FIRST TWO YEARS IN AFRICA.
His ordination—Voyage out—At Rio de Janeiro—At the Cape—He proceeds to Kuruman—Letters—Journey of 700 miles to Bechuana country—Selection of site for new station—Second excursion to Bechuana country—Letter to his sister—Influence with chiefs—Bubi—Construction of a water-dam—Sekomi—Woman seized by a lion—The Bakaa—Sebehwe—Letter to Dr. Risdon Bennett—Detention at Kuruman—He visits Sebehwe’s village—Bakhatlas—Sechele, chief of Bakwains—Livingstone translates hymns—Travels 400 miles on oxback—Returns to Kuruman—Is authorized to form new station—Receives contributions for native missionary—Letters to Directors on their Mission policy—He goes to new station—Fellow-travelers—Purchase of site—Letter to Dr. Bennett—Desiccation of South Africa—Death of a servant, Sehamy—Letter to his parents.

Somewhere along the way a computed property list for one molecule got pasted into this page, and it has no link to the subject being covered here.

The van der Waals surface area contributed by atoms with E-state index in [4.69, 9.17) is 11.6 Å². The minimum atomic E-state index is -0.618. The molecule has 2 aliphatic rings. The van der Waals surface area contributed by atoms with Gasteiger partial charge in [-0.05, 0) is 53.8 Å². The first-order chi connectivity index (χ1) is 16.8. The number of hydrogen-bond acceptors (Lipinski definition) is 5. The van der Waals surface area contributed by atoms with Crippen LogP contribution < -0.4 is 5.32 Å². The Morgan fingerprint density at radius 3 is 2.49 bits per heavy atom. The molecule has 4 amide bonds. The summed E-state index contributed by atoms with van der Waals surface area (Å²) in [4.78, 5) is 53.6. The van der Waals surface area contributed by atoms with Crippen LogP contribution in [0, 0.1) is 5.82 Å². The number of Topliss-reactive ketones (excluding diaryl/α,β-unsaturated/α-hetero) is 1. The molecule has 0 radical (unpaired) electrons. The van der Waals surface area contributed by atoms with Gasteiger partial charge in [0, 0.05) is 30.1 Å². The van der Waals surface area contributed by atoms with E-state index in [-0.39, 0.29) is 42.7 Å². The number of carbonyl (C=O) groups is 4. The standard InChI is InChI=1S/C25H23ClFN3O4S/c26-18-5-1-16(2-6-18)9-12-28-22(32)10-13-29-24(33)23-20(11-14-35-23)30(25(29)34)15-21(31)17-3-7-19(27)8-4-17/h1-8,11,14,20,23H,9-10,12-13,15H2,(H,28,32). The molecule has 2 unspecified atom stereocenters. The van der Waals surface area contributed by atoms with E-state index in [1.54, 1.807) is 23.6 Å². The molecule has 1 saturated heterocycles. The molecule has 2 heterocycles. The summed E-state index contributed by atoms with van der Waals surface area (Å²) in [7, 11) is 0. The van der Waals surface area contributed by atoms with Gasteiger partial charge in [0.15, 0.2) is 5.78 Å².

On the 20th November, 1840, Livingstone was ordained a missionary in Albion Street Chapel, along with the Rev. William Ross, the service being conducted by the Rev. J.J. Freeman and the Rev. R. Cecil. On the 8th of December he embarked on board the ship “George,” under Captain Donaldson, and proceeded to the Cape, and thence to Algoa Bay. On the way the ship had to put in at Rio de Janeiro, and he had a glance at Brazil, with which he was greatly charmed. It was the only glimpse he ever got of any part of the great continent of America. Writing to the Rev. G.D. Watt, with whom he had become intimate in London, and who was preparing to go as a missionary to India, he says: